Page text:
Others have posted honeybee pictures, so I thought it was time for me to give this Bend, Oregon hymenoptera member it's debut. I have always loved watching these little critters and have been amazed, like so many, by their behavior. Years ago, when reading the 1962 nature journal, Stalking the Wild Asparagus by Euell Gibbons, I remember Gibbons explaining how to locate a beehive. He suggested you put blue chalk on the butt of one of these little guys to identify your subject, then watch which way he flies off, time how long he's gone, get a bucket of sugar water and place it a short distance from the flower in the departure direction and hope the little guy is lured to your treat. If you are lucky, he selects your dessert rather than the flower. He stays a while, feasts and then flies off. This procedure is repeated, moving your sweet nectar continually in his departure direction, hoping he'll find you. Finally, our friend returns so quickly you know you're near his home. Then, Eureka, you see him come out of the old tree. I don't remember what you do once you find the hive, but it probably involves getting stung a bit in exchange for fresh honey. I have never forgotten this story and often imagine trying my hand at it. Of course I never have, but now that I've told you how it's done, "bee" my guest.
Tuesday, September 15, 2009
Sunday, September 13, 2009
Saturday, September 12, 2009
Friday, September 11, 2009
Thursday, September 10, 2009
At the rear of the amphitheater in Bend, Oregon , there is a quiet street which leads to some townhomes and a park situated along the Deschutes River. On a walk, the day before yesterday, I spied a multitude of black-eyed susans growing by a wrought-iron fence Later, upon closer examination, I noticed the harmonious combination of four distinct parallel color lines formed by the street, sidewalk, flowers and fence growing smaller to the eye as they recede. When looked at in this manner, the picture's focal point is beyond the curve at the back of the picture. I like the geometry as much or more than the flowers, if that is possible. In any case, this scene provided me another moment to enjoy playing with my camera and enhancing the quality of my life.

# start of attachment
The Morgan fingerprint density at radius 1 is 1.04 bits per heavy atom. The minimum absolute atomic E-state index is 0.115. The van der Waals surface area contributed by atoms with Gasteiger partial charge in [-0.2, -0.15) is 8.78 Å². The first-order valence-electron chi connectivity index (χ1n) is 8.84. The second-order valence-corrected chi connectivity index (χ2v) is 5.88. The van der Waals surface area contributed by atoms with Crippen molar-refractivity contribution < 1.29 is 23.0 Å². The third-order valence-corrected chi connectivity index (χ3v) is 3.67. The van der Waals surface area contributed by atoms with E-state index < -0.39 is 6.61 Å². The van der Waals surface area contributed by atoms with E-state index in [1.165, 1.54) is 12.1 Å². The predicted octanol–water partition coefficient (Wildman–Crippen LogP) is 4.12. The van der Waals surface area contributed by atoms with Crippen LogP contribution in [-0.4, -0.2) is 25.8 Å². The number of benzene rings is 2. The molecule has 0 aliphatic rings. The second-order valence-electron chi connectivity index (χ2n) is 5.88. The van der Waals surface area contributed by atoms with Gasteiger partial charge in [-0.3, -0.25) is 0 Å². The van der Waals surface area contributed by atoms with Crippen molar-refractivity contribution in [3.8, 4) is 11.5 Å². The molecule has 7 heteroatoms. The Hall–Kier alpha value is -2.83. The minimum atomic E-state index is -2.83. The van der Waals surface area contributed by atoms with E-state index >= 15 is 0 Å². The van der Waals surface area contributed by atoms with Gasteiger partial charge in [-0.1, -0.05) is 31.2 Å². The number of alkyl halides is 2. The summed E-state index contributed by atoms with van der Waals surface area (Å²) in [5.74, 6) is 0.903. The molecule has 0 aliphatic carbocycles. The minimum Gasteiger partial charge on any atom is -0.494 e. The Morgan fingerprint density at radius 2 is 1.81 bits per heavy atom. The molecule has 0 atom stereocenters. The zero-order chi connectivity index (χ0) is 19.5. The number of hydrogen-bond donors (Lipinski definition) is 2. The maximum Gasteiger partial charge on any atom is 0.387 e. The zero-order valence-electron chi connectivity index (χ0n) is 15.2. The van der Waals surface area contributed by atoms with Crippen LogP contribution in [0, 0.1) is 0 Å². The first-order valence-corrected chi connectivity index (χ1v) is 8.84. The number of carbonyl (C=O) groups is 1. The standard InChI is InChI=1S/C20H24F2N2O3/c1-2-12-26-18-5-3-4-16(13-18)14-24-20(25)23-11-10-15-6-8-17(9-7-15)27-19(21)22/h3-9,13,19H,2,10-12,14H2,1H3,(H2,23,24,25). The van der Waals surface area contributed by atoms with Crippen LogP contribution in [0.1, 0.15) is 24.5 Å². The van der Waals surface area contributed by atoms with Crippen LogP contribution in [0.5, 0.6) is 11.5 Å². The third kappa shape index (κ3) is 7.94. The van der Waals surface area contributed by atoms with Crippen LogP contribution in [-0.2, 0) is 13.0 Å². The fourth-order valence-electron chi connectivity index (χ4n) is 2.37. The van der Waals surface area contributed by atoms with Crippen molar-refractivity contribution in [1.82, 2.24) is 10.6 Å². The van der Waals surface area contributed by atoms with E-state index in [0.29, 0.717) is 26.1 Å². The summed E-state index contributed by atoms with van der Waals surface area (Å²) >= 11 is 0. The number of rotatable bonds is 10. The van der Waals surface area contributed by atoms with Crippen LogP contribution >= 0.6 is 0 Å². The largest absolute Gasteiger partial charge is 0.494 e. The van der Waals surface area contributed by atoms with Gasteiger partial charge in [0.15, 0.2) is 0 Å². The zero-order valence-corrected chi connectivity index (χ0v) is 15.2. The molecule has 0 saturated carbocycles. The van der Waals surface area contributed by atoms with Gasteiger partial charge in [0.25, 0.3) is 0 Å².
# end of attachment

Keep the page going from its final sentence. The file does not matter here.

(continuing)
Wednesday, September 9, 2009
At the edge of a wooded area in Bend, Oregon, there sits the remains of the chassis of some old logging equipment. I found the wheels and spokes especially intriguing as they related to the meadow of flowers in the foreground. Like a science teacher who has placed a skeleton before an anatomy class, this contraption's rolling stock demonstrates the physiology of the flowers which are carpeted before it. It also reminds us of the sun and its rays. Other posts have spoken of how nature reflects itself over and over in things large and small. This picture repeats this notion with unusual clarity.
Tuesday, September 8, 2009
Several weeks ago I posted some pictures from some hikes to volcanic peaks near Bend, Oregon. I had been told by many that the trails to the these summits were good warm-ups as preparation for my goal to climb the trail to South Sister, the third highest mountain in Oregon.
Monday, September 7, 2009
It was a peaceful Monday afternoon of Labor Day in Bend, Oregon. It was clear that the tourist season was over. There were few people on the roads, in the parks, or on the river's edge. Needing a little exercise, I decided to take a short walk and take pictures near the new recreation center. In this area of town, wildflowers grow prolifically creating a lovely atmosphere for residents and visitors to enjoy and, not forgetting, a floral buffet for the bees. It occurred to me that other municipalities could spread flower seeds in their open space and create similar environments. Much has been done to clean up and beautify the urban and suburban environment, not that the results compare favorably to the aesthetic when there was less civilization. A flower pot hanging from a light post here, and a non-native tree in a planter there, does not bring back the prairie. Yet it is an attempt, however feeble and limited, to offer nature's beauty as a soothing palliative to combat stress. Even many mall parking lots, paved on former stands of old growth trees or long forgotten orchards, have obligatory green spots. Is it better to say some living appearance other than asphalt is better than nothing? I think so.
Sunday, September 6, 2009
Samuel Gompers immigrated to the U.S. from England as a boy in 1863 and became a citizen in 1872. At a time when workers had low, daily changing wages, labored under terrible conditions and toiled for long hours, Gompers believed that each employee deserved an "American" standard of living, which guaranteed a safe environment and enough money for food, clothing and education for the families' children. This could be achieved by economic organization and workers voting for politicians who understood their needs. He developed the still current procedure of collective bargaining to establish contracts between management and labor. In 1882, he founded the American Federation of Labor, the AFof L, and was its president until his death in 1924. He staunchly supported women's suffrage and equal wages with men. He also affirmed the rights of negros to participate fully vested in the work force. During World War I, Gompers support of Woodrow Wilson assured the uninterrupted production of war materiels, and, at the end, attended the Peace of Paris in 1919 as an advisor on labor issues.
Saturday, September 5, 2009
Friday, September 4, 2009
Thursday, September 3, 2009
Wednesday, September 2, 2009
Tuesday, September 1, 2009
Click here to view thumbnails for all participants